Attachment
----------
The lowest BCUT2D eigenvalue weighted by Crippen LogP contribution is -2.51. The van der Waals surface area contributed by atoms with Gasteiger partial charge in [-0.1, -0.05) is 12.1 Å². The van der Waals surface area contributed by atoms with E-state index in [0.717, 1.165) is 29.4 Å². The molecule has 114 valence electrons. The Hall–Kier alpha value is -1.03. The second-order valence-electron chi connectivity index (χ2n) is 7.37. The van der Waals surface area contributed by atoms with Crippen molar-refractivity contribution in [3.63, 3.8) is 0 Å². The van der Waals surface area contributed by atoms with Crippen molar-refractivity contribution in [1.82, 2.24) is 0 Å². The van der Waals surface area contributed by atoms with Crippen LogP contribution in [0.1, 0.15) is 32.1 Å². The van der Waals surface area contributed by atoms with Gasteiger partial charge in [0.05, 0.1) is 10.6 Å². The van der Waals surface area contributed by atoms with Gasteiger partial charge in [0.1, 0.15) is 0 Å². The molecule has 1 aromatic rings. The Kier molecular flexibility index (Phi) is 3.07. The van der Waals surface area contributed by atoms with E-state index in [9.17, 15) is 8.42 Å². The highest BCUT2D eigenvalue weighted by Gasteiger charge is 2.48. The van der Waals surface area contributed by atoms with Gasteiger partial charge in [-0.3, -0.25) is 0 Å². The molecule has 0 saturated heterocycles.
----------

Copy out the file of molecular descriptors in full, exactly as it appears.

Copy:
The lowest BCUT2D eigenvalue weighted by Crippen LogP contribution is -2.51. The van der Waals surface area contributed by atoms with Gasteiger partial charge in [-0.1, -0.05) is 12.1 Å². The van der Waals surface area contributed by atoms with E-state index in [0.717, 1.165) is 29.4 Å². The molecule has 114 valence electrons. The Hall–Kier alpha value is -1.03. The second-order valence-electron chi connectivity index (χ2n) is 7.37. The van der Waals surface area contributed by atoms with Crippen molar-refractivity contribution in [3.63, 3.8) is 0 Å². The van der Waals surface area contributed by atoms with Crippen molar-refractivity contribution in [1.82, 2.24) is 0 Å². The van der Waals surface area contributed by atoms with Crippen LogP contribution in [0.1, 0.15) is 32.1 Å². The van der Waals surface area contributed by atoms with Gasteiger partial charge in [0.05, 0.1) is 10.6 Å². The van der Waals surface area contributed by atoms with Gasteiger partial charge in [0.1, 0.15) is 0 Å². The molecule has 1 aromatic rings. The Kier molecular flexibility index (Phi) is 3.07. The van der Waals surface area contributed by atoms with E-state index in [9.17, 15) is 8.42 Å². The highest BCUT2D eigenvalue weighted by Gasteiger charge is 2.48. The van der Waals surface area contributed by atoms with Gasteiger partial charge in [-0.3, -0.25) is 0 Å². The molecule has 0 saturated heterocycles.